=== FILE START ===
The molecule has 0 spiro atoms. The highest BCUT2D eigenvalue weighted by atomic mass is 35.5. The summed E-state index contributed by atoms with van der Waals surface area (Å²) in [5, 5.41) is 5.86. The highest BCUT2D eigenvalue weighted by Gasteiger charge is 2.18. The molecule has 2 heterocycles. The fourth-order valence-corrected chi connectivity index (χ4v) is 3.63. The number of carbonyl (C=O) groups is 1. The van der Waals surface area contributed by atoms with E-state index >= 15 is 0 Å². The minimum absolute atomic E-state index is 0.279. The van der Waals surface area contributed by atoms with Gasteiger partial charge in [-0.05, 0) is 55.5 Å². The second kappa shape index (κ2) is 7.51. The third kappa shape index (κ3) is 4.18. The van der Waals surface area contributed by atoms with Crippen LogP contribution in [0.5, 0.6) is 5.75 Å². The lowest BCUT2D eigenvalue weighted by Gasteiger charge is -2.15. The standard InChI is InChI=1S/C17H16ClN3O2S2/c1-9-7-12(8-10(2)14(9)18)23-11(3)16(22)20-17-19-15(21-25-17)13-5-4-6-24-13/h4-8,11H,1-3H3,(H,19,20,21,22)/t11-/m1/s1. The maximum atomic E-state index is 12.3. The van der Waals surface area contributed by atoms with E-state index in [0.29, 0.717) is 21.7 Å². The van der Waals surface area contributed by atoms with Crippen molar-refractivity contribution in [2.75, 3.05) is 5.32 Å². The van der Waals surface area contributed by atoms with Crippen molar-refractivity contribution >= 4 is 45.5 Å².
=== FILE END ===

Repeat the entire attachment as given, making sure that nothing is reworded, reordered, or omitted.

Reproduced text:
The molecule has 0 spiro atoms. The highest BCUT2D eigenvalue weighted by atomic mass is 35.5. The summed E-state index contributed by atoms with van der Waals surface area (Å²) in [5, 5.41) is 5.86. The highest BCUT2D eigenvalue weighted by Gasteiger charge is 2.18. The molecule has 2 heterocycles. The fourth-order valence-corrected chi connectivity index (χ4v) is 3.63. The number of carbonyl (C=O) groups is 1. The van der Waals surface area contributed by atoms with E-state index >= 15 is 0 Å². The minimum absolute atomic E-state index is 0.279. The van der Waals surface area contributed by atoms with Gasteiger partial charge in [-0.05, 0) is 55.5 Å². The second kappa shape index (κ2) is 7.51. The third kappa shape index (κ3) is 4.18. The van der Waals surface area contributed by atoms with Crippen LogP contribution in [0.5, 0.6) is 5.75 Å². The lowest BCUT2D eigenvalue weighted by Gasteiger charge is -2.15. The standard InChI is InChI=1S/C17H16ClN3O2S2/c1-9-7-12(8-10(2)14(9)18)23-11(3)16(22)20-17-19-15(21-25-17)13-5-4-6-24-13/h4-8,11H,1-3H3,(H,19,20,21,22)/t11-/m1/s1. The maximum atomic E-state index is 12.3. The van der Waals surface area contributed by atoms with E-state index in [0.29, 0.717) is 21.7 Å². The van der Waals surface area contributed by atoms with Crippen molar-refractivity contribution in [2.75, 3.05) is 5.32 Å². The van der Waals surface area contributed by atoms with Crippen molar-refractivity contribution >= 4 is 45.5 Å².